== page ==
By Jeff Spira -
All over the internet, there are “free” boat plans made available for the downloading.
Most of these are quite old designs, many simply scanned from magazines no longer in print whose copyrights have run out and are now in the public domain. While suitable boats can be made from these plans, there are some things you should be aware of before investing a lot of time and money in trying to build a boat from these.
The first consideration should be materials. Back in the 1930s, 40s, and 50s, lumber was of higher quality than it is today. Most of the logging was from wild trees that had been alive for up to hundreds of years. The mills could be more careful about which logs were turned into construction lumber and which were chopped into paper pulp. This is no longer the case; modern lumber production
comes from farmed trees grown specifically for lumber. The trees are planted and fed the proper nutrients to get them to grow as fast as possible. When they are large enough, sometimes as little as a dozen years old, they are clear cut harvested and replaced with new seedlings, as any
farmed crop. The lumber is then kiln dried and sent off to sell for construction. Finding materials to build traditional type wooden boats is difficult and expensive.
In the past 20 years, the advent to new adhesives has also greatly changes boat building. Where once, natural water based glues the standard for construction, new polymers like epoxy and polyurethane have allowed boats to be bonded together instead of screwed and bolted. No longer are expensive and difficult to install fasteners needed to build boats. Modern pneumatic guns and cordless drill/drivers have made fastening simple and combined with the modern adhesives, these joints are far superior to the older methods. The joints, however, have to be designed for adhesives. The older bolted joints aren’t correct for these methods.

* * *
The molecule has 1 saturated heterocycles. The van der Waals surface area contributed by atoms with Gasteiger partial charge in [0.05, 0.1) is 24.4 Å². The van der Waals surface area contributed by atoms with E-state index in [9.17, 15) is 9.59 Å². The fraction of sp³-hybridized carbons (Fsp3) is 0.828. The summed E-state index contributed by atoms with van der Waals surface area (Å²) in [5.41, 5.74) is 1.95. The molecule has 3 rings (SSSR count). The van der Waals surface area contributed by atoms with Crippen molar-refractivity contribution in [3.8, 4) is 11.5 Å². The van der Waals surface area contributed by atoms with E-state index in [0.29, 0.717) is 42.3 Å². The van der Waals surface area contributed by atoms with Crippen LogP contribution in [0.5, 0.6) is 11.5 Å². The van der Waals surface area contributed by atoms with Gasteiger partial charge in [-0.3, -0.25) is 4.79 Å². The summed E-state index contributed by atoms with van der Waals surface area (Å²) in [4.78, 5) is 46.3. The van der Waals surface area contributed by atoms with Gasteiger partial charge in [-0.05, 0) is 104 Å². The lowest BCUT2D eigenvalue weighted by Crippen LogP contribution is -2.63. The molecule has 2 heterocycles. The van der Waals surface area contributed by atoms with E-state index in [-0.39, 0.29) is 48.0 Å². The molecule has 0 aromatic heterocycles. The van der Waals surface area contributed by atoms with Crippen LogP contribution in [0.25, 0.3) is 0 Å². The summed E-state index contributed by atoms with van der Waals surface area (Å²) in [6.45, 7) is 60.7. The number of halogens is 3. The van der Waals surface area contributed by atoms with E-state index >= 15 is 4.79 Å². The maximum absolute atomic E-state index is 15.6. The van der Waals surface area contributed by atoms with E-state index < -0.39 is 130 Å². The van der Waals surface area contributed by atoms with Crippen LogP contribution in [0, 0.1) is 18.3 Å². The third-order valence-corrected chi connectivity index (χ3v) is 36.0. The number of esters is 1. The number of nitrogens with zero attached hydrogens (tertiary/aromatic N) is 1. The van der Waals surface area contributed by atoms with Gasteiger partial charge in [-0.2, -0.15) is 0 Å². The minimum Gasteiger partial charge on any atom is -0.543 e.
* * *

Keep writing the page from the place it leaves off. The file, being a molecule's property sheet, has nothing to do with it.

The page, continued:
Finally, with the relatively low cost of epoxy and fiberglass, thinner, lower quality planking materials are easily used to build rugged and tightly sealed hulls. Modern synthetically glued plywood is amply strong for most boat planking when covered with a layer or two of fiberglass and epoxy. In addition hardwood plywood made in Asia and Eastern Europe is now available inexpensively all over the US, Canada, Europe and Australia, that is excellent for boatbuilding.
Modern home built hull designs take into account the modern materials, fasteners, adhesives and sealers making today’s homebuilt wooden boat plans far faster, easier and less expensive than the “free” plans designed 50 or more years ago (and many not so free older plans still being sold by boat plans suppliers.) These new hulls are also more rugged, and more reliable, as most are computer designed instead of traditional t-square, triangle and slide-rule created. Like cars, airplanes and computers, there is substantial modern development that makes the older designs quaint and historically interesting, but not really suitable for today’s methods.
About Jeff Spira
Jeff Spira is a naval architect, marine engineer, writer and historian offering custom design easy to build boat plans at the Spira International website at: Spira International, Inc. Learn about boat building including stitch and glue, download a free PDF ebook with illustrations, download a free boat plan, or watch Jeff’s boat building video as featured on YouTube. Jeff also maintaining a Boatbuilding Tips and Tricks Blog at Boatbuilding Tips and Tricks.
This article originally appeared at http://www.spirainternational.com